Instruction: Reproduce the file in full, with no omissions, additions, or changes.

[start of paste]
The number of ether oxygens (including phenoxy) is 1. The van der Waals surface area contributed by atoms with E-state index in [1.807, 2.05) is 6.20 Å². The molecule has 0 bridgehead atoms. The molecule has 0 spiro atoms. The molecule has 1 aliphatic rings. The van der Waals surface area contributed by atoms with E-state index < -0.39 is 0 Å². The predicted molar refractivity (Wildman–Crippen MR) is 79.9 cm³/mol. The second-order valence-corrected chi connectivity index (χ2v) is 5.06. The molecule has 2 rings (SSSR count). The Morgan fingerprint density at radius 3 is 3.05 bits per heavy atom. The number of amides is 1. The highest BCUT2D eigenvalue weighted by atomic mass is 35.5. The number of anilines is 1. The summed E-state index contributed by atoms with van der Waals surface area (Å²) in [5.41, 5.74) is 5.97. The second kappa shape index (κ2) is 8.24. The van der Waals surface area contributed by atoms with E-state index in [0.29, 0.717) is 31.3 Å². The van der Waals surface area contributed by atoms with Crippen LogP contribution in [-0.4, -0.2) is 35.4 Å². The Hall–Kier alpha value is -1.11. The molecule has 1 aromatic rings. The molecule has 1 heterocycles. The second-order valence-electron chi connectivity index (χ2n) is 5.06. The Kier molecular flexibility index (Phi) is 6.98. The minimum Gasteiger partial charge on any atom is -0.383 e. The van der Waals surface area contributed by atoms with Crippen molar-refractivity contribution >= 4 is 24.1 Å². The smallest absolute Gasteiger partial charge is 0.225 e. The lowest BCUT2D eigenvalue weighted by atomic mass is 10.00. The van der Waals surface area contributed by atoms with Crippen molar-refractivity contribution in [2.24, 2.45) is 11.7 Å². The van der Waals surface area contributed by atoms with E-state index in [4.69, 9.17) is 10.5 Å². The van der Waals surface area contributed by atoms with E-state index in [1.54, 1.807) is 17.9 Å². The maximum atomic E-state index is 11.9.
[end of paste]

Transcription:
The number of ether oxygens (including phenoxy) is 1. The van der Waals surface area contributed by atoms with E-state index in [1.807, 2.05) is 6.20 Å². The molecule has 0 bridgehead atoms. The molecule has 0 spiro atoms. The molecule has 1 aliphatic rings. The van der Waals surface area contributed by atoms with E-state index < -0.39 is 0 Å². The predicted molar refractivity (Wildman–Crippen MR) is 79.9 cm³/mol. The second-order valence-corrected chi connectivity index (χ2v) is 5.06. The molecule has 2 rings (SSSR count). The Morgan fingerprint density at radius 3 is 3.05 bits per heavy atom. The number of amides is 1. The highest BCUT2D eigenvalue weighted by atomic mass is 35.5. The number of anilines is 1. The summed E-state index contributed by atoms with van der Waals surface area (Å²) in [5.41, 5.74) is 5.97. The second kappa shape index (κ2) is 8.24. The van der Waals surface area contributed by atoms with E-state index in [0.29, 0.717) is 31.3 Å². The van der Waals surface area contributed by atoms with Crippen LogP contribution in [-0.4, -0.2) is 35.4 Å². The Hall–Kier alpha value is -1.11. The molecule has 1 aromatic rings. The molecule has 1 heterocycles. The second-order valence-electron chi connectivity index (χ2n) is 5.06. The Kier molecular flexibility index (Phi) is 6.98. The minimum Gasteiger partial charge on any atom is -0.383 e. The van der Waals surface area contributed by atoms with Crippen molar-refractivity contribution >= 4 is 24.1 Å². The smallest absolute Gasteiger partial charge is 0.225 e. The lowest BCUT2D eigenvalue weighted by atomic mass is 10.00. The van der Waals surface area contributed by atoms with Crippen molar-refractivity contribution in [2.24, 2.45) is 11.7 Å². The van der Waals surface area contributed by atoms with E-state index in [4.69, 9.17) is 10.5 Å². The van der Waals surface area contributed by atoms with E-state index in [1.54, 1.807) is 17.9 Å². The maximum atomic E-state index is 11.9.